In its survey of the 26 hippest ‘hoods in the world, Business Insider website ranked Lawrenceville among the likes of Paris’ Belleville and Ménilmontant and Budapest’s District VII.

“The 26 Most Hipster Neighborhoods in the World” list cites Lawrenceville’s ability to grow its population of young people by 25% over the past decade, spawning hipster hot spots like Roundabout Brewery, Industry Public House and Espresso a Mano.

Normally, Business Insider isn’t the first place we’d turn for the skinny on all things hip. But we’ll accept the compliment gladly – and now we know where to turn when our hipster adventures take us beyond the Three Rivers.

Get hip to Earth’s most happening ‘nabes here.
 

"In Pittsburgh, a visiting sports fan can't fail to hit a home run"

According to the Washington Post’s travel section, Pittsburgh is a haven for roaming sports fans. 

It’s no secret that the Steel City is rich in sports history with moments like Bill Mazeroski’s walk-off homerun in the 1960 World Series and Franco Harris’ “Immaculate Reception” in 1972. In fact, Pittsburghers won’t let you forget them. 

Remnants of sports history in the form of memorabilia and monuments are scattered across the city. Visiting fans can see segments of the outfield wall that Mazeroski’s home run flew over, visit the Roberto Clemente Museum in Lawrenceville, or tour the Western Pennsylvania Sports Museum at the Heinz History Center

What sets Pittsburgh apart is the way in which its sports history is preserved and displayed, woven into the overarching story of Pittsburgh’s past. 

“I don’t think there’s another city in the United States that uses sport as much as Pittsburgh to tell its story to the world,” says Rob Ruck, a sports history professor at the University of Pittsburgh.

Houzz features colorful rehabbed Pittsburgh Row House

"The creative couple spent a year working with mossArchitects and Botero Development in the initial stages to customize their run-down, two-bedroom space to seamlessly marry Martin’s modern-edged Moroccan design with Jungwirth’s penchant for reading and collecting," reports Houzz about a renovated row house.  "In the end, color and texture dominate by way of exposed brick and ceiling beams, a vibrant wall mural and casual-cool patterned wallpaper and bedding."

For a virtual tour of this eclectic and inviting house, click here.

The writer of A European Perspective of Pittsburgh returns to the city she loves

Christina Kapaun, author of the best read feature in Pop City, A European perspective of Pittsburgh, is based in Munich, travels often and has a special place in her heart for Pittsburgh. She stays in Lawrenceville during her frequent visits and has grown to love the gorgeous view of the skyline, the vibrant neighborhood, and the many eclectic factors that make up Lawrenceville.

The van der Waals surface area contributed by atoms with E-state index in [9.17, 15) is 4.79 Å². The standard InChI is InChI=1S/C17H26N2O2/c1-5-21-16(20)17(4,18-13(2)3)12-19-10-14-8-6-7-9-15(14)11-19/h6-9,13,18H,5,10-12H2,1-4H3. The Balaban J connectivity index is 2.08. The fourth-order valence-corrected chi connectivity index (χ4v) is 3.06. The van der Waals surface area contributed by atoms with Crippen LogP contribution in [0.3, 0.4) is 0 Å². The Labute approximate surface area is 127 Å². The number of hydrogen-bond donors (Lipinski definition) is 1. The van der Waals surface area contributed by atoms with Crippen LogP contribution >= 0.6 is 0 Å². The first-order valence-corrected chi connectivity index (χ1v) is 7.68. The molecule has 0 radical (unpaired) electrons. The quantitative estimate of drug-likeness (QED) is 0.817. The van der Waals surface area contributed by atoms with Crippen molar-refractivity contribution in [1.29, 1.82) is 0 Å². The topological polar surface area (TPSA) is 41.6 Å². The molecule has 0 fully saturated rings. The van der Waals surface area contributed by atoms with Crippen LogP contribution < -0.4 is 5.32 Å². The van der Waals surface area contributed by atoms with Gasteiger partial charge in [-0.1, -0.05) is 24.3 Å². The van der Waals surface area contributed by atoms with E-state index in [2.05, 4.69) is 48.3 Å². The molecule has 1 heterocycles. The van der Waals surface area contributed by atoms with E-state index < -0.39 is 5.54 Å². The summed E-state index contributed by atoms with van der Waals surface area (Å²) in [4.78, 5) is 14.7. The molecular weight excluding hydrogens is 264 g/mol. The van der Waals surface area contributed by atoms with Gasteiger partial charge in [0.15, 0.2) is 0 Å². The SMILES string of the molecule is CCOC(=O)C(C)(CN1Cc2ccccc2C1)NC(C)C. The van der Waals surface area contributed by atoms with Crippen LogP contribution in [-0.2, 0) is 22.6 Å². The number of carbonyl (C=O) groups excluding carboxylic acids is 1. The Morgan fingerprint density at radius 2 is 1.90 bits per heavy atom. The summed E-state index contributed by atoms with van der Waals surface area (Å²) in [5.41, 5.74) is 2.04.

To read more and see photos, click here.

Dropping trou for Pittsburgh's Undie Bike Ride

Riding his bike in his underwear was never really on his bucket list, says the author of the blog Boring Pittsburgh which is anything but. But ride he did, along with his adventurous wife and others in various underwear dress.

"I was prepared for catcalls, whistles and jeers as our group of differently sized and shaped bikers rolled down the street. What I wasn’t prepared for was the good natured support and cheering encouragement from people on the sidewalks, drivers in the road and more than few fellow riders we enveloped in our mass of people. Certainly more than a few people wanted to know what the hell we were doing and why. A few yinzers in cut off Steeler’s tees hooted and hollered but the majority of it seemed good natured...."

Read the full blog here.

Pop City's Mad Men feature picked up by Business Week

That Mad Men masthead photo we featured a few weeks ago, along with the guide to Mad Men-esque places throughout the burgh, was republished in Business Week online, aka, Bloomberg. Missed it the first time? See it here.

Leadership Pittsburgh class advocates for Main Streets

The Leadership Pittsburgh class XVIII is advocating for Pittsburgh's Main Streets, which are facing budget cuts, when they head to Harrisburg soon in a day long session to meet legislators. In preparation and with help from the URA, the class took tours of eight Main St. neighborhoods, from West End to East Liberty and shared their impressions in this article.

"Participants said it was an eye-opening day and an education in the challenges of urban neighborhood development."

Read the full story here.

Knight Vision opening first of its kind studio outside Hollywood, in Pittsburgh

A Pittsburgh film studio struck a deal with the creators of the computer animation used in the movie "Avatar" and other groups to open a new motion-capture production facility that is the first of its kind outside of Hollywood.

Chris Breakwell of The 31st Street Studios announced the deal that involves "Avatar" animators Knight Vision, Carnegie Mellon University's Entertainment Technology Center and Paramount On Location, a division of Paramount Studio Group that moves lighting, rigging and other movie-making equipment to remote shooting locations across the country.

Read full story here.

Lawrenceville makes USA Today's list of up-and-coming neighborhoods

Lawrenceville made USA Today's list of "10 great places to explore urban neighborhoods" for its unique combination of old and new businesses.  Check out the article here.
35 Lawrenceville Articles | Page: | Show All